For Immediate Release March 12, 2013 Contact: Alex Fryer, 206-384-5448, alex@burgessformayor.


The Burgess Transportation Platform: Fix, Finish, and Plan for the Future
Seattle – Councilmember Tim Burgess announced his transportation platform today, calling for changes in how the Seattle Department of Transportation (SDOT) operates and refocusing attention on the growing backlog of basic maintenance and improving mobility. He also proposed a new strategy for adding Metro bus hours to alleviate overcrowding. “Our street and bridge repair backlog has increased from $600 million to $1.8 billion, and under Mike McGinn, it continues to grow. Our people are stuck in traffic. We can’t continue on our current course while our city’s transportation system falls apart,” said Burgess. “Let’s fix what we have, finish what we’ve started, and plan well for the future.” No More Business as Usual at SDOT SDOT must use evidence-based best practices and realistic, achievable performance goals to increase efficiency, said Burgess.  Street maintenance – Currently, SDOT has a “worst-first” strategy for fixing streets. But constantly trying to address crises means SDOT will never get a handle on the problem and repair streets in a systemic way. Burgess said he would adopt programs such as the City of Olympia’s “Least-Cost Strategy to Pavement Management” which Page 1 of 3

targets streets for rehabilitation before they reach poor condition. “Seattle should target scarce resources to keep streets from deteriorating to the point that fixes become too expensive. Right now, Mike McGinn has the transportation department chasing its tail when it comes to road work. We need to set clear standards and maintain our streets so we don’t get to the point where our neighborhoods and busy corridors turn into pothole-plagued obstacle courses,” Burgess said.  Sidewalks – SDOT says it needs $13 million annually to fulfill its stated goal of fixing one-half of all Seattle sidewalks in 100 years. But the City only spends $2 million annually on sidewalk repair, meaning the department will accomplish its sidewalk targets in 500 years. Burgess said he would adopt smarter strategies to set achievable, outcome-based goals to keep sidewalks in good repair for all users. “Accomplishing our sidewalk repair goals by the year 2513 seems like a joke, but it’s not funny. Other cities get this right. We need to follow best practices to make sure we make the smartest investments.”  Neighborhood Streets –According to SDOT, non-arterial roads in neighborhoods throughout the City should be resurfaced on a 160-year cycle. But it would cost $12.8 million annually to accomplish this goal. The City spends less than $300,000 on nonarterial road repairs. “Mike McGinn has no plan, no system, and no ideas about how to fix and maintain the streets we use every day. We need to do better for our commuters, our bicyclists, and everyone who uses our streets.” It’s Time to Re-invest in Getting People Moving There are strategies we can pursue right now that will have an immediate impact on transportation, said Burgess.  Traffic Light Synchronization – The City of Bellevue invested $4 million in state-ofthe-art technology to synchronize its traffic lights. In some busy corridors, commute times have been reduced by 40 percent. Currently, Seattle re-optimizes its traffic lights every 5 to 6 years. Federal guidelines say traffic lights should ideally be re-timed annually. “If Bellevue can figure this out, why can’t Seattle? Traffic light synchronization is a nobrainer that helps our climate, our economy and our quality of life. With the 4th worst traffic congestion in the country, something as straightforward as focusing our resources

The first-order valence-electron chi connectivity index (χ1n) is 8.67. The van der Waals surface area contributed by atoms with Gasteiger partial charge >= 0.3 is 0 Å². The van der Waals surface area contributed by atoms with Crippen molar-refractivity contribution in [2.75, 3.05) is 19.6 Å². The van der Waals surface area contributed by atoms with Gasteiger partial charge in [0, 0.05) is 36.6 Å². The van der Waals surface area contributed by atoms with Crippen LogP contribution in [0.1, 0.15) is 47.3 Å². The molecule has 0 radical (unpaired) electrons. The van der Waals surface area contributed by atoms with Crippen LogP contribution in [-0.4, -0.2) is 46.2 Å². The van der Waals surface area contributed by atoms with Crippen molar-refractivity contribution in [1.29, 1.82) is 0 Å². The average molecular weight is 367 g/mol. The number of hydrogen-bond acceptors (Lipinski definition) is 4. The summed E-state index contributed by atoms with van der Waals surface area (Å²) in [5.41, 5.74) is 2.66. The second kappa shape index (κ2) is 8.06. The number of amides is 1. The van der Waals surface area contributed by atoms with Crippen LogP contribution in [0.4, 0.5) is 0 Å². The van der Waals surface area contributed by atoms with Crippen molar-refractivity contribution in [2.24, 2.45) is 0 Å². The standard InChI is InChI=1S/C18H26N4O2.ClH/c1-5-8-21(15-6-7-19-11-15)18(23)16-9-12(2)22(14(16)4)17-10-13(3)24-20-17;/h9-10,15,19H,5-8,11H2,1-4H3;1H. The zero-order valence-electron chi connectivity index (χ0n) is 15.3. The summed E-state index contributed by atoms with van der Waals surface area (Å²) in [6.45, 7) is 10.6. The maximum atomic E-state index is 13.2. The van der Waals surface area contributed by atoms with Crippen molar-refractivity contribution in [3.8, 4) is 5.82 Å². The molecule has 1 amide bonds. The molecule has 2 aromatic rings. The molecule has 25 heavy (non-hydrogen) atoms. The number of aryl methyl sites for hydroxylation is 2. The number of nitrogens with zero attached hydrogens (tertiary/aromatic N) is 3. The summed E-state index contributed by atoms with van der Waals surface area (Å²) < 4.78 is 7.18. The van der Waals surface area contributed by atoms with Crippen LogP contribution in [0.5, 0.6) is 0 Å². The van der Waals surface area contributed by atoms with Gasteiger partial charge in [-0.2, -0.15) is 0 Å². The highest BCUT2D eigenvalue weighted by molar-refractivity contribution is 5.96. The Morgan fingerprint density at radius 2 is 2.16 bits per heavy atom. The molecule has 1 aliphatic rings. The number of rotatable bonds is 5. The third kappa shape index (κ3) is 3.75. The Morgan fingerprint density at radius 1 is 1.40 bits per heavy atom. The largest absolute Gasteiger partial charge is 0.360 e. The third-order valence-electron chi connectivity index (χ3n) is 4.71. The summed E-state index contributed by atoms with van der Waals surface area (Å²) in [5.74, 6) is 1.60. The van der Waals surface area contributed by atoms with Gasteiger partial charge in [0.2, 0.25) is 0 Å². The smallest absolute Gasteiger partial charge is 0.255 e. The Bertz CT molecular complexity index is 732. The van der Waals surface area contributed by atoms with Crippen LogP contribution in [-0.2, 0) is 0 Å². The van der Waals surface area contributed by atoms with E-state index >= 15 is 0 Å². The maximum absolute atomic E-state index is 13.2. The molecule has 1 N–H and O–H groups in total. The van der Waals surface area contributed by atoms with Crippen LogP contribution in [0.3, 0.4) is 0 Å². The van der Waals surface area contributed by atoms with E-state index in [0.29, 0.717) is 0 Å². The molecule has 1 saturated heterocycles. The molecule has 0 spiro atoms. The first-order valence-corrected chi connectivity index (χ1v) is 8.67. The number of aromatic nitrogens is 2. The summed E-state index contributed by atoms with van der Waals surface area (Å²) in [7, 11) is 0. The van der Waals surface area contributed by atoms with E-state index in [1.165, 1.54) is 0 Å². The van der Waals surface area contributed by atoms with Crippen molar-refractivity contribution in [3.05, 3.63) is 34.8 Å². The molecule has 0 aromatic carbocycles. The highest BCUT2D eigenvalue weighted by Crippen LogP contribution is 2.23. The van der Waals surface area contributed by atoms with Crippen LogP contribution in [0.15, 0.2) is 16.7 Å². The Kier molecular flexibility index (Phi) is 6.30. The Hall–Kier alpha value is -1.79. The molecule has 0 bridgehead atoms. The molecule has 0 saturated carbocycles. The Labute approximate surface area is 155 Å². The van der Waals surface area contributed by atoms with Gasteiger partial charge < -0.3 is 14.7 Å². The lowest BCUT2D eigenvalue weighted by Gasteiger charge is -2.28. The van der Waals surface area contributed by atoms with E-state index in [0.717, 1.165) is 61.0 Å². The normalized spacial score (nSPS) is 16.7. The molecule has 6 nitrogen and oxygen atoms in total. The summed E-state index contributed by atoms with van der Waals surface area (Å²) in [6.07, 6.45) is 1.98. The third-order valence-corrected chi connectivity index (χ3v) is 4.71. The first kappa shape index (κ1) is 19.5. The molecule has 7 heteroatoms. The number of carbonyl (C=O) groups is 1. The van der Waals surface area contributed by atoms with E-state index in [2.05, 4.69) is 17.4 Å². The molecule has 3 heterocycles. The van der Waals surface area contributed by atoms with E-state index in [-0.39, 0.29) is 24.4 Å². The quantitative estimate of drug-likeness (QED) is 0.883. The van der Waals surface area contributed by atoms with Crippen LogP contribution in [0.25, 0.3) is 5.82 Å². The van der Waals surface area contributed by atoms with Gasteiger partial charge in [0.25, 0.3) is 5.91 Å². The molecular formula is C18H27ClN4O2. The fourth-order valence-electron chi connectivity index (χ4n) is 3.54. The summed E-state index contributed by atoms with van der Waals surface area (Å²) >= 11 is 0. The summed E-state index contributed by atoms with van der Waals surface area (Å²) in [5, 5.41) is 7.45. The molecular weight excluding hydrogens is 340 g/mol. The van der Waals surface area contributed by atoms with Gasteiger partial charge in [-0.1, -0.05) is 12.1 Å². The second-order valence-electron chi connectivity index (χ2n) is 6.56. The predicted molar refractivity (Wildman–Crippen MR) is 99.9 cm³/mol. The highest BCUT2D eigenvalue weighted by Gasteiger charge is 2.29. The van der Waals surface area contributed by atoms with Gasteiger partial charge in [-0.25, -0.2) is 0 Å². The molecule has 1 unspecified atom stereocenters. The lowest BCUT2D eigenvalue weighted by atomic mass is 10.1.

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on re-timing traffic lights can make a big difference in helping people move across the city on the bus, on bikes, in cars, or on foot.”  Potholes – Currently, SDOT has a complaint-based system for repairing potholes. That means crews are sent scattershot across the city fixing potholes one-at-a-time, leaving some streets in disrepair. Seattle City Light recently changed from a complaint-based system of fixing street lights to a more effective strategy: re-lamping streetlights all at once, neighborhood by neighborhood. This method is already improving performance and efficiency. SDOT should adopt a similar strategy for potholes. “Right now, our Pothole Rangers pass by potholes on their way to fix potholes. This doesn’t make any sense. We can still respond to pothole complaints, but we need to become smarter and more aggressive in how we fix and maintain our streets.”  Transit Service – Seattle taxpayers have made considerable investments in our streets to accommodate buses and reduce transit travel time, and the City plans to spend another $140 million in coming years for transit improvements. Reduced travel time has a dollar value to Metro, up to $6 million annually. That translates into 45,000 bus hours. But there’s no requirement that King County use such savings to benefit Seattle residents. Seattle must negotiate with Metro to ensure that transit savings that clearly flow from our transportation investments result in better service for city residents. “Many of our buses at peak hours are packed tight. We will continue to make investments in light synchronizations and road improvements that will keep buses moving faster, but we want Metro to capture those benefits and plow them back to service in Seattle. It’s about fairness, and doing the right thing.” --30--

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